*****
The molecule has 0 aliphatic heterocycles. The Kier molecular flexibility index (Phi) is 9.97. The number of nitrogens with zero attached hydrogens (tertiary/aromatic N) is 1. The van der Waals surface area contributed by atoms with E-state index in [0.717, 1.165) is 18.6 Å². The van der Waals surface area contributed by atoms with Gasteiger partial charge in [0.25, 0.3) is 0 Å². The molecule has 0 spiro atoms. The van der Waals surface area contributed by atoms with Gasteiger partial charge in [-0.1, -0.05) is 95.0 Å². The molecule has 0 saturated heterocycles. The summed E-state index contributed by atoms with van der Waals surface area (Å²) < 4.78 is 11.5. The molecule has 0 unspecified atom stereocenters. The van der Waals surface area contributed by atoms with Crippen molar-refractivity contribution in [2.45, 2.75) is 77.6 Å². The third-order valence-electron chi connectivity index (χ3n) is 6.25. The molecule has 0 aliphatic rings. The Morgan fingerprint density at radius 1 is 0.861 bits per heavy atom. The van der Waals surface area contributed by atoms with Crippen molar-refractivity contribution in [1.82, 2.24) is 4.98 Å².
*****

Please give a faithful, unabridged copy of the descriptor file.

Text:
The molecule has 0 aliphatic heterocycles. The Kier molecular flexibility index (Phi) is 9.97. The number of nitrogens with zero attached hydrogens (tertiary/aromatic N) is 1. The van der Waals surface area contributed by atoms with E-state index in [0.717, 1.165) is 18.6 Å². The van der Waals surface area contributed by atoms with Gasteiger partial charge in [0.25, 0.3) is 0 Å². The molecule has 0 spiro atoms. The van der Waals surface area contributed by atoms with Gasteiger partial charge in [-0.1, -0.05) is 95.0 Å². The molecule has 0 saturated heterocycles. The summed E-state index contributed by atoms with van der Waals surface area (Å²) < 4.78 is 11.5. The molecule has 0 unspecified atom stereocenters. The van der Waals surface area contributed by atoms with Crippen molar-refractivity contribution in [2.45, 2.75) is 77.6 Å². The third-order valence-electron chi connectivity index (χ3n) is 6.25. The molecule has 0 aliphatic rings. The Morgan fingerprint density at radius 1 is 0.861 bits per heavy atom. The van der Waals surface area contributed by atoms with Crippen molar-refractivity contribution in [1.82, 2.24) is 4.98 Å².